There is also the little issue of an ongoing copyright lawsuit.  The lawsuit by Cameroon sax man, Manu Dibango, against Michael Jackson and Rihanna received a flurry of attention when it was filed in February, yet except for a wonderful article in the New Yorker, it has received almost no attention since then. 

Dibango struck gold with his 1972 song, "Soul Makossa", that some credit as an early disco staple.  He reaped an additional pot of gold ten years later with his lawsuit against Jackson who admitted that he borrowed the phrase:  "ma ma se, ma ma sa, ma ma coo sa" in his song,"Wanna Be Startin' Something" on the Thriller album from Soul Makossa.  After reaching a settlement, Jackson and Dibango moved on happily ever after.

Actually, not happily ever after.  Fast forward to 2007 and things get interesting again.  Pop star Rihanna received Jackson's permission to use the "Ma ma se, ma ma sa, ma ma coo sa" phrase in what became one of her many hit songs:  "Don't Stop the Music".  But, she did not receive permission from Dibango and it it does not appear that she asked him for permission.   Dibango is suing for about $650,000 -- those who follow the exchange rate between the CFA (Communauté Financière Africaine) and the U.S. dollar can give us daily updates.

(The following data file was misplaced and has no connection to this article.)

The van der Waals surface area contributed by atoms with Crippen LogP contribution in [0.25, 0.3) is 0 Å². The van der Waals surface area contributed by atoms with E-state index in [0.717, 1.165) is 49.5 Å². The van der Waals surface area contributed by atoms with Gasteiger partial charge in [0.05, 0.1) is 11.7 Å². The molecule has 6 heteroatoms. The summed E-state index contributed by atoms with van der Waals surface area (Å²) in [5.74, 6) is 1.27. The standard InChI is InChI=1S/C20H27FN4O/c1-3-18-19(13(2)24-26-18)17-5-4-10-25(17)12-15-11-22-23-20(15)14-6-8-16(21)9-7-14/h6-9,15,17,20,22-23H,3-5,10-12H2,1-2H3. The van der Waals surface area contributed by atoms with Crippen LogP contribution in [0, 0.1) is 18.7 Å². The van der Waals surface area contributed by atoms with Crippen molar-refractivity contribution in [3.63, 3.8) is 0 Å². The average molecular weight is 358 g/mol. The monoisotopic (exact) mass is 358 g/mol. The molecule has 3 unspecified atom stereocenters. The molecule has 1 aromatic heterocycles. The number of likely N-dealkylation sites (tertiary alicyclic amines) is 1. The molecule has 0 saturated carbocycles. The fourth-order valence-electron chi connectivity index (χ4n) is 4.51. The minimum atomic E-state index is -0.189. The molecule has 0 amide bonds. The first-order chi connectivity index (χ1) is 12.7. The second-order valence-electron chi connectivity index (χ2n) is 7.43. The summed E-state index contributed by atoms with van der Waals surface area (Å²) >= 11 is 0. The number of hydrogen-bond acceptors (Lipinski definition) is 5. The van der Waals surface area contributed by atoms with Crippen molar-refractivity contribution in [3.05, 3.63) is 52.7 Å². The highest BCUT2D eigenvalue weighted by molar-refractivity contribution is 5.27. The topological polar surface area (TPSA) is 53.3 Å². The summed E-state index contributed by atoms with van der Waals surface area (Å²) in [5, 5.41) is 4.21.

Absent Jackson's death, this battle of superstars with their millions of dollars would likely have been resolved quietly and quickly.  But because it is unclear who will control and ultimately act on behalf of Jackson's estate, a quiet and quick resolution does not seem to be possible.  For those of us curious about intellectual property issues, keeping the case moving towards trial will be enlightening.  Some unanswered questions:

  • Why were Rhianna's lawyers savvy enough to track down Jackson to get his permission, but not Dibango's?
  • What rights in the "ma ma se . . . " phrase did Jackson get in his settlement with Dibango?